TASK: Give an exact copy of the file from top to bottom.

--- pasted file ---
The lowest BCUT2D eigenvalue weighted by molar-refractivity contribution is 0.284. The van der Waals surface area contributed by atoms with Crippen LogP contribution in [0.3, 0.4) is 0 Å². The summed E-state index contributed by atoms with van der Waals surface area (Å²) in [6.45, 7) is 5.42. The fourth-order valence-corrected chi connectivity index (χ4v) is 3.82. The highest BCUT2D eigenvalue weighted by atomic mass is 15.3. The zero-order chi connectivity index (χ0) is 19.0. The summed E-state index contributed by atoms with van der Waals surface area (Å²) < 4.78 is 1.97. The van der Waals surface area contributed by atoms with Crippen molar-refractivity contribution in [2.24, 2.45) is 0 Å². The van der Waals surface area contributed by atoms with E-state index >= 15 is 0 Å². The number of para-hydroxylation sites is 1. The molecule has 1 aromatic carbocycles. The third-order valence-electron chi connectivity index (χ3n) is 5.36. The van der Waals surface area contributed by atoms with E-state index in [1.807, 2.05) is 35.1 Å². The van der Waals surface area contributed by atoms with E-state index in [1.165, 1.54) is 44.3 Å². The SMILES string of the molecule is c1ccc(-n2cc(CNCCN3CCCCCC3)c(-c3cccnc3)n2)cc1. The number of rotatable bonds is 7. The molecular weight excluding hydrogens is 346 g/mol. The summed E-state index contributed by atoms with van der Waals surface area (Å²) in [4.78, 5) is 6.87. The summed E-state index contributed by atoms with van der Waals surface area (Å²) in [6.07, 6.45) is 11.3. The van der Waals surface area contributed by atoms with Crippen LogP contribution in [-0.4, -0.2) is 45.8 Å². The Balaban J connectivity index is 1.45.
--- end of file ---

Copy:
The lowest BCUT2D eigenvalue weighted by molar-refractivity contribution is 0.284. The van der Waals surface area contributed by atoms with Crippen LogP contribution in [0.3, 0.4) is 0 Å². The summed E-state index contributed by atoms with van der Waals surface area (Å²) in [6.45, 7) is 5.42. The fourth-order valence-corrected chi connectivity index (χ4v) is 3.82. The highest BCUT2D eigenvalue weighted by atomic mass is 15.3. The zero-order chi connectivity index (χ0) is 19.0. The summed E-state index contributed by atoms with van der Waals surface area (Å²) < 4.78 is 1.97. The van der Waals surface area contributed by atoms with Crippen molar-refractivity contribution in [2.24, 2.45) is 0 Å². The van der Waals surface area contributed by atoms with E-state index >= 15 is 0 Å². The number of para-hydroxylation sites is 1. The molecule has 1 aromatic carbocycles. The third-order valence-electron chi connectivity index (χ3n) is 5.36. The van der Waals surface area contributed by atoms with E-state index in [1.807, 2.05) is 35.1 Å². The van der Waals surface area contributed by atoms with E-state index in [1.165, 1.54) is 44.3 Å². The SMILES string of the molecule is c1ccc(-n2cc(CNCCN3CCCCCC3)c(-c3cccnc3)n2)cc1. The number of rotatable bonds is 7. The molecular weight excluding hydrogens is 346 g/mol. The summed E-state index contributed by atoms with van der Waals surface area (Å²) in [4.78, 5) is 6.87. The summed E-state index contributed by atoms with van der Waals surface area (Å²) in [6.07, 6.45) is 11.3. The van der Waals surface area contributed by atoms with Crippen LogP contribution in [-0.4, -0.2) is 45.8 Å². The Balaban J connectivity index is 1.45.